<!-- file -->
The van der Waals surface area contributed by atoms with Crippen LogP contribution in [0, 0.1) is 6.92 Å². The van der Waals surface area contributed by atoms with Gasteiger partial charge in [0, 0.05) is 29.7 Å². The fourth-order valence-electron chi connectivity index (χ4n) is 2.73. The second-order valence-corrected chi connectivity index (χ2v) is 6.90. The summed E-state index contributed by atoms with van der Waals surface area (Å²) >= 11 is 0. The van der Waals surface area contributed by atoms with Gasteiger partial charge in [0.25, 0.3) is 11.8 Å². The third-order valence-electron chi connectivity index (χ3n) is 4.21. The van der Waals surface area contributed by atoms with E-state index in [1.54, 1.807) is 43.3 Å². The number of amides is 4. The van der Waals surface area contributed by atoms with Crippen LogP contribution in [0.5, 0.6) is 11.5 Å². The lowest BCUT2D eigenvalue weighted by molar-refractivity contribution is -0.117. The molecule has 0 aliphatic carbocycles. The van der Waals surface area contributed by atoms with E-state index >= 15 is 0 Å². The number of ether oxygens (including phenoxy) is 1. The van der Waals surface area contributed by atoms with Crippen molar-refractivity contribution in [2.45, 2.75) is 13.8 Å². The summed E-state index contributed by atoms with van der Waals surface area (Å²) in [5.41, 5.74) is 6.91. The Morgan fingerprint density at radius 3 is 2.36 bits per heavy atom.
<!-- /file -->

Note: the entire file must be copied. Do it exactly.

The van der Waals surface area contributed by atoms with Crippen LogP contribution in [0, 0.1) is 6.92 Å². The van der Waals surface area contributed by atoms with Gasteiger partial charge in [0, 0.05) is 29.7 Å². The fourth-order valence-electron chi connectivity index (χ4n) is 2.73. The second-order valence-corrected chi connectivity index (χ2v) is 6.90. The summed E-state index contributed by atoms with van der Waals surface area (Å²) >= 11 is 0. The van der Waals surface area contributed by atoms with Gasteiger partial charge in [0.25, 0.3) is 11.8 Å². The third-order valence-electron chi connectivity index (χ3n) is 4.21. The van der Waals surface area contributed by atoms with E-state index in [1.54, 1.807) is 43.3 Å². The number of amides is 4. The van der Waals surface area contributed by atoms with Crippen LogP contribution in [0.5, 0.6) is 11.5 Å². The lowest BCUT2D eigenvalue weighted by molar-refractivity contribution is -0.117. The molecule has 0 aliphatic carbocycles. The van der Waals surface area contributed by atoms with E-state index >= 15 is 0 Å². The number of ether oxygens (including phenoxy) is 1. The van der Waals surface area contributed by atoms with Crippen molar-refractivity contribution in [2.45, 2.75) is 13.8 Å². The summed E-state index contributed by atoms with van der Waals surface area (Å²) in [5.41, 5.74) is 6.91. The Morgan fingerprint density at radius 3 is 2.36 bits per heavy atom.